Astor Piazzolla

Legendary composer Astor Piazzolla (1921-1992) redefined classical Argentinian tango by infusing it with jazz and classical techniques to create New Tango.  His output includes more than 1000 works, and continues to influence the best musicians in the world, including violinist Gidon Kremer, cellists Yo-Yo Ma and Mstislav Rostropovich, the Kronos Quartet, pianist Emanuel Ax, guitarist Al Di Meola, and numerous others.

A virtuoso bandoneon player, Piazzolla played in tango orchestras in Argentina as a teen, including the Anibal Troilo orchestra, one of the greatest of the time.  Piazzolla discovered Bach while studying with pianist Bela Wilda, and his passion for classical music led to studies with Alberto Ginastera and Raúl Spivak.  His symphonic composition Buenos Aires won first prize in the Fabien Sevitzky competition in 1953, enabling him to study composition in Paris with Nadia Boulanger, who encouraged him to continue to explore his creative ideas regarding tango.
Piazzolla formed Octeto Buenos Aires in 1955, a chamber group that broke away from the “orquesta tipica.” A series of small ensembles would follow throughout the decades, with his signature ensemble a quintet consisting of bandoneon, violin, bass, piano, and electric guitar.  With these ensembles, Piazzolla developed New Tango, a fusion of tango, classical, and jazz.  Initially rejected by the traditional Tango community, the overwhelming acceptance of New Tango was cemented by hit after hit.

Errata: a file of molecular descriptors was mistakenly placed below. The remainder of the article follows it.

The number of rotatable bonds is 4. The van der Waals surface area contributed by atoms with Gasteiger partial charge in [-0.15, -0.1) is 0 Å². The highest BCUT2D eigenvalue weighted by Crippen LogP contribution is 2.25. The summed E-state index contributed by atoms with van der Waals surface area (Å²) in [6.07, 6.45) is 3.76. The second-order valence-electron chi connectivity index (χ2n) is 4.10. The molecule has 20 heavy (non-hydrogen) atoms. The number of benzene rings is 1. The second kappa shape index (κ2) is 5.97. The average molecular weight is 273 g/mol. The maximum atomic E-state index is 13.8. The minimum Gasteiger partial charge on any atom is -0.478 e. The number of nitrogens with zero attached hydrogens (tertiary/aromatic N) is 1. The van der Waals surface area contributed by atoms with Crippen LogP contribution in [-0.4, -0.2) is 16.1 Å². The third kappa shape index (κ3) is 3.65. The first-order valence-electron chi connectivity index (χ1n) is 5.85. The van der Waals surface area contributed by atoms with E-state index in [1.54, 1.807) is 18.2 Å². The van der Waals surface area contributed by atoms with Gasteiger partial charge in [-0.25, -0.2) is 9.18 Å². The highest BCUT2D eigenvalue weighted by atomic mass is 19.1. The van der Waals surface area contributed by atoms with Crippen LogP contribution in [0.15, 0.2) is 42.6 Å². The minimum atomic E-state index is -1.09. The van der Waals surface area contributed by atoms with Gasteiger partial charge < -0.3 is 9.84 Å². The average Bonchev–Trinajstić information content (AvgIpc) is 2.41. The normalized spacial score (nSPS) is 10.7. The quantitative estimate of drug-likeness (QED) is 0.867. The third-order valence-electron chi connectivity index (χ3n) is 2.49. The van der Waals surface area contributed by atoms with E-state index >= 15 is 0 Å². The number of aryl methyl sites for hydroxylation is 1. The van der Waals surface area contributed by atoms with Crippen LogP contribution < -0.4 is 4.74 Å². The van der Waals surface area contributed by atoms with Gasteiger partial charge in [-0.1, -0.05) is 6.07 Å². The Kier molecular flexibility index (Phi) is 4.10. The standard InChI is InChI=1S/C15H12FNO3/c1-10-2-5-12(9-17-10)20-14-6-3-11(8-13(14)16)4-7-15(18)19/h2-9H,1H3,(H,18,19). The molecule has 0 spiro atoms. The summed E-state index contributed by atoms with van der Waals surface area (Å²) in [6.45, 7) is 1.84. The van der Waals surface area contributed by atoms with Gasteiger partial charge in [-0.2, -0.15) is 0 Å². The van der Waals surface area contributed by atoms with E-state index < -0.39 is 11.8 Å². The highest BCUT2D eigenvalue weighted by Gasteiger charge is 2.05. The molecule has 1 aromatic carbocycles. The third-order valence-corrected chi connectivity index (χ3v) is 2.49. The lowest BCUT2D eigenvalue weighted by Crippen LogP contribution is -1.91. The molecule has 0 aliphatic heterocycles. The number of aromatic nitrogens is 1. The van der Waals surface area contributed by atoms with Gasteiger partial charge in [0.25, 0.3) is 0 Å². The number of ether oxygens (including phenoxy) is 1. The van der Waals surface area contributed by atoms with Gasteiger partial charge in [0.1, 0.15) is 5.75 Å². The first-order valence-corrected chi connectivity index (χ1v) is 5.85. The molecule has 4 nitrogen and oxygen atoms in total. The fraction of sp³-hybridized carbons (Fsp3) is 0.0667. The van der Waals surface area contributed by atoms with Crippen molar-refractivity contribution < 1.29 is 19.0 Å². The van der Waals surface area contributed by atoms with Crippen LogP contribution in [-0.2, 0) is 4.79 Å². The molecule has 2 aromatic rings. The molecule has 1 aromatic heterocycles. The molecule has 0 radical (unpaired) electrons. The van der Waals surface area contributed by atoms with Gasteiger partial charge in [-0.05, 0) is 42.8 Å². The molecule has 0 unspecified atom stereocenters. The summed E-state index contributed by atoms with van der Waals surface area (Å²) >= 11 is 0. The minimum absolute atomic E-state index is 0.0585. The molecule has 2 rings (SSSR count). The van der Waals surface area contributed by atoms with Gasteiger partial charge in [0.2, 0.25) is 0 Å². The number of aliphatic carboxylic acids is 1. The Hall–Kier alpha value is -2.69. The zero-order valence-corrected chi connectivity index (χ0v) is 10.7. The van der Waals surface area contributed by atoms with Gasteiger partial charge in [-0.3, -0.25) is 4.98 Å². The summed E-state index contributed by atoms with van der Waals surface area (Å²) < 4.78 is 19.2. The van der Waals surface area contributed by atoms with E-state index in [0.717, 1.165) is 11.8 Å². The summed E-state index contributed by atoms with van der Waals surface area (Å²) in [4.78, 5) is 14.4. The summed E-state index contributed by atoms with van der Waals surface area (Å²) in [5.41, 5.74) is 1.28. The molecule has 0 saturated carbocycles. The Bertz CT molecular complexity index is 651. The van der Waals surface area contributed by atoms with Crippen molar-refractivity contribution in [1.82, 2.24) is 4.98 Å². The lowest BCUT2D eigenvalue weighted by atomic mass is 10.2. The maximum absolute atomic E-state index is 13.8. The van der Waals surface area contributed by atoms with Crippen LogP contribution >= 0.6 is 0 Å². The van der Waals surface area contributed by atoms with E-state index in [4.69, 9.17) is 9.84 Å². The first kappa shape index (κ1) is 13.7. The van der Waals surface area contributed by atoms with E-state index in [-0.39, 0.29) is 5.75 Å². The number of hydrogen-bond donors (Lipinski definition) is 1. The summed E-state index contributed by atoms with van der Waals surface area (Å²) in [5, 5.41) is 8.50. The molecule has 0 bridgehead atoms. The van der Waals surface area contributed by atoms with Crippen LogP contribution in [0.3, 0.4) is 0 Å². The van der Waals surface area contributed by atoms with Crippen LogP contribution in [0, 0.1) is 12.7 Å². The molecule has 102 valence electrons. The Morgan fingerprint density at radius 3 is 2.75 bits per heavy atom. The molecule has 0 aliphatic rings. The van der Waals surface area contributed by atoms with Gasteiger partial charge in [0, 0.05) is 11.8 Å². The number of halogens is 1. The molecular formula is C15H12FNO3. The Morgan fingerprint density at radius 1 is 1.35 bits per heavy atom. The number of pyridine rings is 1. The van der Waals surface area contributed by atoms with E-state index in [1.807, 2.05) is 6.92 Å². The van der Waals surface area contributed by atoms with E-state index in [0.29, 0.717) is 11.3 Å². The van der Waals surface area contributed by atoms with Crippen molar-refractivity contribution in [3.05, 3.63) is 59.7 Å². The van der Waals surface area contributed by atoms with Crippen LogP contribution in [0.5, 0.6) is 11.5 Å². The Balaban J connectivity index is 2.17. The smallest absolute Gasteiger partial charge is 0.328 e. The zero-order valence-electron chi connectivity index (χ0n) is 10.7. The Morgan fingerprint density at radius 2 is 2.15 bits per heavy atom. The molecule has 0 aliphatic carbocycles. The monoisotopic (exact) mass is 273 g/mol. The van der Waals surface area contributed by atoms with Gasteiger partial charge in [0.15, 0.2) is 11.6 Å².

In the 1970s, Piazzolla moved to Italy, experimenting with rock-inspired music and large fusion concerts, and developing a following.  In the 1980s, Piazzolla returned to the quintet, concertizing in Europe, South America, Japan, and the United States, and appearing as a soloist with symphonies and chamber ensembles. Recordings from this period include: Tango Zero Hour, Tango Apasionado, La Camorra, Five Tango Sensations with the Kronos quartet, Piazzolla with Gary Burton, Live in Wien, and many more.  His final concerts include New York’s Central Park in 1987, Teatro Opera in Buenos Aires with the New Tango Sextet in 1989 and an extensive tour throughout the US, Germany, England, and Holland.

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